BERLIN (Jul. 26)
The debate about a proposed Holocaust memorial in Berlin has suddenly become a hot topic in Germany’s election campaign.
The latest controversy, which extends a public debate that has raged off and on for about a decade, comes as a decision on the final design was expected — and could now cause a further setback to those plans.
Politicians from both of Germany’s major political parties called for a moratorium on the debate until after the elections, which are scheduled for Sept. 27.
The current round in the public debate was touched off last week, when a publisher who is slated to become the government’s top cultural authority if the Social Democratic Party wins the elections, as polls now predict they will, said he opposed the memorial.
Michael Naumann, who is currently head of a German-owned publishing company in New York, told reporters he doubted that an aesthetically elegant memorial could reflect the true horror of the Holocaust.
Existing memorial sites at former concentration camps are much more likely than a memorial to spark horror and reflection, Naumann told a German newspaper.
Naumann apologized late last week on German television for a remark he made in which he compared the current plan for the monument with the architectural plans of the Nazis.
Advocates of the monument, including German Chancellor Helmut Kohl, maintain that a large and prominent Holocaust monument — the proposed site is the size of several large football fields — in the center of Berlin is an important reminder of the past and a guarantor of German democracy. The Parliament is scheduled to move to the German capital from Bonn next year. Supporters also say Germany should commemorate the singular atrocity of the Nazis in a central location.
Detractors, including the head of Naumann’s party, Gerhard Schroeder, claim that former Nazi concentration camps in Germany such as Buchenwald and Sachsenhausen are the appropriate locations to reflect on the Holocaust. A large central memorial, they fear, will become a routine stop for visiting politicians that will trivialize historical memory.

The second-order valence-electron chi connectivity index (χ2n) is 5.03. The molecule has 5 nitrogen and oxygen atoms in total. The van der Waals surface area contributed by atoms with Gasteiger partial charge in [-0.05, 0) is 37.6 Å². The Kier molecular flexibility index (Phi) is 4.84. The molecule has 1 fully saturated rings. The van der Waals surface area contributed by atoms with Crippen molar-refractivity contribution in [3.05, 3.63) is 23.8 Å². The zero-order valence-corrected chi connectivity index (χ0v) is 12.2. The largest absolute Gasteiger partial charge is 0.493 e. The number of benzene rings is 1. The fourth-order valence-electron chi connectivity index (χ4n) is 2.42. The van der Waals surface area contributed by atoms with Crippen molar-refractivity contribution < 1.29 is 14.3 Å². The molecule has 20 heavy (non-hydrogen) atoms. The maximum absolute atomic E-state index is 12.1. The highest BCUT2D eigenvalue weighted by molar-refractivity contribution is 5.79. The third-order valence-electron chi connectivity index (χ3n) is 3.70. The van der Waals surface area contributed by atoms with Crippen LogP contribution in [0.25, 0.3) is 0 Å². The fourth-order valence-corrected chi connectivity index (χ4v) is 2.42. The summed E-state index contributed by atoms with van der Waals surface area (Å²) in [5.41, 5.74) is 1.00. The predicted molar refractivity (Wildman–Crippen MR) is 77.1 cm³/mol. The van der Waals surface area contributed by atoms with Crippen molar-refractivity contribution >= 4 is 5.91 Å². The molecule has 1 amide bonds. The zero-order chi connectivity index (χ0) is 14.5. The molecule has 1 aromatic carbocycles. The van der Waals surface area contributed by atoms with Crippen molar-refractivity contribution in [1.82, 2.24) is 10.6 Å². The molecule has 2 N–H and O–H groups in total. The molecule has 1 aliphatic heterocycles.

German Jewish leaders, who in the past have said they welcomed the monument, have chosen to stay out of the current controversy. The Jewish community has expressed little enthusiasm about current plans for the monument, but leaders have said it is better for a mediocre design to be built than for Germany to back down from building it. Privately, many leading Jewish leaders and intellectuals have said they would prefer a museum or improvements of memorial sites at concentration camps to a monument.
The idea for the memorial was launched nearly a decade ago by a private initiative. Together with the federal government and the city of Berlin, the group opened a competition for the design that attracted hundreds of entries.
The winning design in that competition was an enormous tilting slab of stone inscribed with the names of all Holocaust victims. Many Jewish leaders objected that the lists would contain many identical or similar names which could dehumanize the memory of the victims. Furthermore, historians pointed out that many names remain unknown.
In a second round of competition, invitations were sent to about two dozen renowned architects and sculptors. Four winning designs were selected, including a field of jagged and unevenly sized stone slabs designed by American architect Peter Eisenmann and sculptor Richard Serra, who later withdrew from the project.
Kohl is reported to favor Eisenmann’s design. However, it must also be approved by the private committee that launched the project and by the city of Berlin.
The new round of controversy is endangering the project’s shaky consensus. The mayor of Berlin, Richard Diepgen, has spoken out for months against the memorial. Growing opposition among leading German intellectuals such as the novelist Gunther Grass could further derail plans for the monument.
Many commentators in Germany have said that the discussion surrounding the project is more valuable than the monument itself. The debate has forced politicians and opinion-makers to reflect on how Germany can best remember and commemorate the Holocaust.
Kohl, who is given little chance of winning re-election, may give a go-ahead before he leaves office. Still, opposition within the Berlin city government to the design favored by Kohl may prevent the chancellor from doing so. And if Schroeder is voted into office, the project is unlikely to be realized in the foreseeable future.